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Rostov's Metropolitan Jonah Sysoyevitch founded the Kremlin in the 17th century. Son of a country preacher, he was put in charge of the Patriarch's post when Patriarch Nikon fell into disgrace. No wonder he had his residence erected with such pomp. The proxy of the Metropolitan during the construction of the Kremlin and his residence was Rostov's mason Peter Ivanovitch Dosayev, and the builders who erected the complex were natives of Rostov. Thus, the Kremlin absorbed the local architectural traditions.

It took 30 years to erect this magnificent fairy-tale town. Its domes, covered with silvery wooden tiles, bunches of green and silver cupolas of the five-domed churches, long narrow red tent-roofs, and numerous chimneys, seem to float over the ground. Green four-sloped roofs with golden flags are seen above them. Tracery crosses with pendent chains beam over the churches. The complex of the Metropolitan's homestead with dwelling and household buildings, chambers for receptions, churches, cathedrals, surrounded by fortification walls and towers, is known as Rostov's Kremlin. It also includes the former St. Gregory's Monastery and the Assumption Cathedral with a belfry. Behind the walls of the Kremlin, the Metropolitan's garden was laid out.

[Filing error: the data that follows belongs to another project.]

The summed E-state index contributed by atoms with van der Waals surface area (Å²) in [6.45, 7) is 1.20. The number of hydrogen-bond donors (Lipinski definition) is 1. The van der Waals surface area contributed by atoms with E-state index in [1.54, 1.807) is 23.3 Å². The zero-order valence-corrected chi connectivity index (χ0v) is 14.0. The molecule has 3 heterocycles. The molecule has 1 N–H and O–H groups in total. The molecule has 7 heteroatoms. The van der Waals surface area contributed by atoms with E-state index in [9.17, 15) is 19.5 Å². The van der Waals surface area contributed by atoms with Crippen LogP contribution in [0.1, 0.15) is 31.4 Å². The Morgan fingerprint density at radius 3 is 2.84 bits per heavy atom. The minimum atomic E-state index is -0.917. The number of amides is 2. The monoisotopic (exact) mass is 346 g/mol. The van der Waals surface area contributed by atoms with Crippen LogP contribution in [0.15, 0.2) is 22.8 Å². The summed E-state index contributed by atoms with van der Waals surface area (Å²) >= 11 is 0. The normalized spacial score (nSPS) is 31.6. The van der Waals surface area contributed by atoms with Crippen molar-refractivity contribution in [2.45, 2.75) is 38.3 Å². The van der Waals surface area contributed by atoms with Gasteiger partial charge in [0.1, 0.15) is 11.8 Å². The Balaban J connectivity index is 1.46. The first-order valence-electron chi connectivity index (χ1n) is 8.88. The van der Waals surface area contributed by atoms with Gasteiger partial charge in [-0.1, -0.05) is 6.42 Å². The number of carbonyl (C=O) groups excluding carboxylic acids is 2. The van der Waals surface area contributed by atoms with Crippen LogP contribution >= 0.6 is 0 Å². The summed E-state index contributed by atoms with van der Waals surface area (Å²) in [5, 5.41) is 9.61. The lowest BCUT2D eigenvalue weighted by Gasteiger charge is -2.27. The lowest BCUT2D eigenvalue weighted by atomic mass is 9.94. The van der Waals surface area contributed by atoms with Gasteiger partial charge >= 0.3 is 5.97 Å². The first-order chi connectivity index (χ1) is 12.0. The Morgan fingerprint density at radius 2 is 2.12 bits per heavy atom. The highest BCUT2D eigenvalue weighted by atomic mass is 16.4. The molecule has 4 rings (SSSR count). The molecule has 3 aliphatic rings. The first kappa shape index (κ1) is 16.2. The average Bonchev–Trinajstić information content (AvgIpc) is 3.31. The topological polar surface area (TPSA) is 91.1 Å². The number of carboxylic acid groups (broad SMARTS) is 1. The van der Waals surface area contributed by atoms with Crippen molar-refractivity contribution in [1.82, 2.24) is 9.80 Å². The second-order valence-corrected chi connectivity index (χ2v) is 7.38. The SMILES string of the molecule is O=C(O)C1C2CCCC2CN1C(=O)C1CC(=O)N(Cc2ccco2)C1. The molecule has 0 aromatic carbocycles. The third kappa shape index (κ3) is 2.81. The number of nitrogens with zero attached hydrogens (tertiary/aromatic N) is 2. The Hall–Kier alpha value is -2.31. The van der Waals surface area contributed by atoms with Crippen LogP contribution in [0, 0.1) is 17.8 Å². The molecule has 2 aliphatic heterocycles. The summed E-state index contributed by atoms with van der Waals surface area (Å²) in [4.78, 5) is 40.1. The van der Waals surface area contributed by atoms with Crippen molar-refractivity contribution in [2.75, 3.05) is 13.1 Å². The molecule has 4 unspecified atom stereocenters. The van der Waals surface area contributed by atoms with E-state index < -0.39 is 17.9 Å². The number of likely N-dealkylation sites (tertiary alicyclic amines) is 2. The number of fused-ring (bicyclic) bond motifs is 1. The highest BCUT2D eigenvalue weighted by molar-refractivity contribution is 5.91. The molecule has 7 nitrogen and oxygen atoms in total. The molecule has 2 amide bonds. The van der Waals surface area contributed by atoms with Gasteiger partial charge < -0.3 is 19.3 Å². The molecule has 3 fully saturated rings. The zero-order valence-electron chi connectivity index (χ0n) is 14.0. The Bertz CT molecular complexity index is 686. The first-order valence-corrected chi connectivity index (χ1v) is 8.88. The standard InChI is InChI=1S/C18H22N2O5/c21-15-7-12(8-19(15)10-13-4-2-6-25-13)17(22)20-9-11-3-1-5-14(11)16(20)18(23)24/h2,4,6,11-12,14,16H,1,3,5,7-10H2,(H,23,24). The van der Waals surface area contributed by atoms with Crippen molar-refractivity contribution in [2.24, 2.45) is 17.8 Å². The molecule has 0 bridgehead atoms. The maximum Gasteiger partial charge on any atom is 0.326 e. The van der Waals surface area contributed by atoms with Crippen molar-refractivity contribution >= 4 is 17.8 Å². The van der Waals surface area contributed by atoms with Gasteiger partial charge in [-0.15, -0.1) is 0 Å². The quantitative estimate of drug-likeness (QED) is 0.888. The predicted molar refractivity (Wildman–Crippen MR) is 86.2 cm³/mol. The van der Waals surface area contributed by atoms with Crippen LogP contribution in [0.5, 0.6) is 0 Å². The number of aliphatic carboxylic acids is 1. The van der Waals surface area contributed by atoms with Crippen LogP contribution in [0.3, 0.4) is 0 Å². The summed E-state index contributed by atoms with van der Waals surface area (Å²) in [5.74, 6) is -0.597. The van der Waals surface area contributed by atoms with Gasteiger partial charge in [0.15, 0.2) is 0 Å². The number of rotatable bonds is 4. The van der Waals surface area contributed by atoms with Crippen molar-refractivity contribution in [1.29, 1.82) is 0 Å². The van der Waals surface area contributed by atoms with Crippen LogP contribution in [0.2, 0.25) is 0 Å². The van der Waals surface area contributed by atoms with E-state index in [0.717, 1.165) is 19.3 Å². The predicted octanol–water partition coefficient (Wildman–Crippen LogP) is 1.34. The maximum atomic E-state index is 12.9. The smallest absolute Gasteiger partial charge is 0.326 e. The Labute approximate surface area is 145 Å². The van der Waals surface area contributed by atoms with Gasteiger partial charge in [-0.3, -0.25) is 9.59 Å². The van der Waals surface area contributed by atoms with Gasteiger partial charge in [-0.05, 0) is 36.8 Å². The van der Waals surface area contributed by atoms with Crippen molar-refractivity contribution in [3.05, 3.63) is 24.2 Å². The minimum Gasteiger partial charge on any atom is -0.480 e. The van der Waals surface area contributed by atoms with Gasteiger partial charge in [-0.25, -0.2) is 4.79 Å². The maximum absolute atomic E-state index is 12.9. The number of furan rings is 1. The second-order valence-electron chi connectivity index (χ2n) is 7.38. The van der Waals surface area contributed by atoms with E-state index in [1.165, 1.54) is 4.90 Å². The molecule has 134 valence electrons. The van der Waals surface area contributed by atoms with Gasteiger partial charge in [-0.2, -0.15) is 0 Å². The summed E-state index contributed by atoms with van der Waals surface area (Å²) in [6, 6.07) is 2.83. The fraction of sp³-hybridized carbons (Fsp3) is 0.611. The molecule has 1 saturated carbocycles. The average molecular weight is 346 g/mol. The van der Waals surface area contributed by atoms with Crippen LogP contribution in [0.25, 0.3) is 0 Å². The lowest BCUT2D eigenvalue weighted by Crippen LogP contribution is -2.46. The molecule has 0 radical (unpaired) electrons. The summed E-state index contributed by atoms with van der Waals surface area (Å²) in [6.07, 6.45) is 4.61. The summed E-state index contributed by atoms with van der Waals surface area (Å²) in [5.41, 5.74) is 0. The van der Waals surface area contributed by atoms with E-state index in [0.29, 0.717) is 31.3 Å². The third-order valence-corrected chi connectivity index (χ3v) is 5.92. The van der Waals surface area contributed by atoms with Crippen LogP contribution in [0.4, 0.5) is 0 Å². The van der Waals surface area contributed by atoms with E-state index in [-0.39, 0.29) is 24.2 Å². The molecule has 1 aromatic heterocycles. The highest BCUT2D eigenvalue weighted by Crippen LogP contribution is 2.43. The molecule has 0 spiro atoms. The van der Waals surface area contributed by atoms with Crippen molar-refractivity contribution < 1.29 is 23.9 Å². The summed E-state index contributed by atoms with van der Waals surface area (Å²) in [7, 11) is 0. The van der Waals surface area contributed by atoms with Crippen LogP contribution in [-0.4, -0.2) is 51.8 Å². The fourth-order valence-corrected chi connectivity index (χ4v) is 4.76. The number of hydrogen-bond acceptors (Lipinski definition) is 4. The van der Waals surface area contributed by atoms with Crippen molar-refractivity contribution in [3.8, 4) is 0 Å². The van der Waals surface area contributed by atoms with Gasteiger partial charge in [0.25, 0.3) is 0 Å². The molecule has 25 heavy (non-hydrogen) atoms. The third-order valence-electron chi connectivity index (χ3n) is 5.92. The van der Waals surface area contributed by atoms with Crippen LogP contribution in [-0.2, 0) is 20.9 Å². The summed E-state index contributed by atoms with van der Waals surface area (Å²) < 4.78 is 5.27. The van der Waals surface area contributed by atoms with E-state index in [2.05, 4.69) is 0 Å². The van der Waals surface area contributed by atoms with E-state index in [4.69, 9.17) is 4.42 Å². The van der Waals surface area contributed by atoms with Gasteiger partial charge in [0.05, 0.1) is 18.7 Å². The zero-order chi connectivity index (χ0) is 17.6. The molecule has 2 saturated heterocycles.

The Kremlin fortification walls have 11 battle towers. Their main purpose was to emphasize the magnificence of the residence of Rostov's Metropolitans. The towers have different shapes; four of them are barbicans. Two couples of the towers stand on the sides of the gate churches: the Ressurection Church above the main Holy Gate and {the Church of Johan the Theologian} above the gate, giving access to the Kremlin grounds from the Moscow road. Lake Nero comes into view from the observation ground on the Sadovaya (Garden) Gate Tower.

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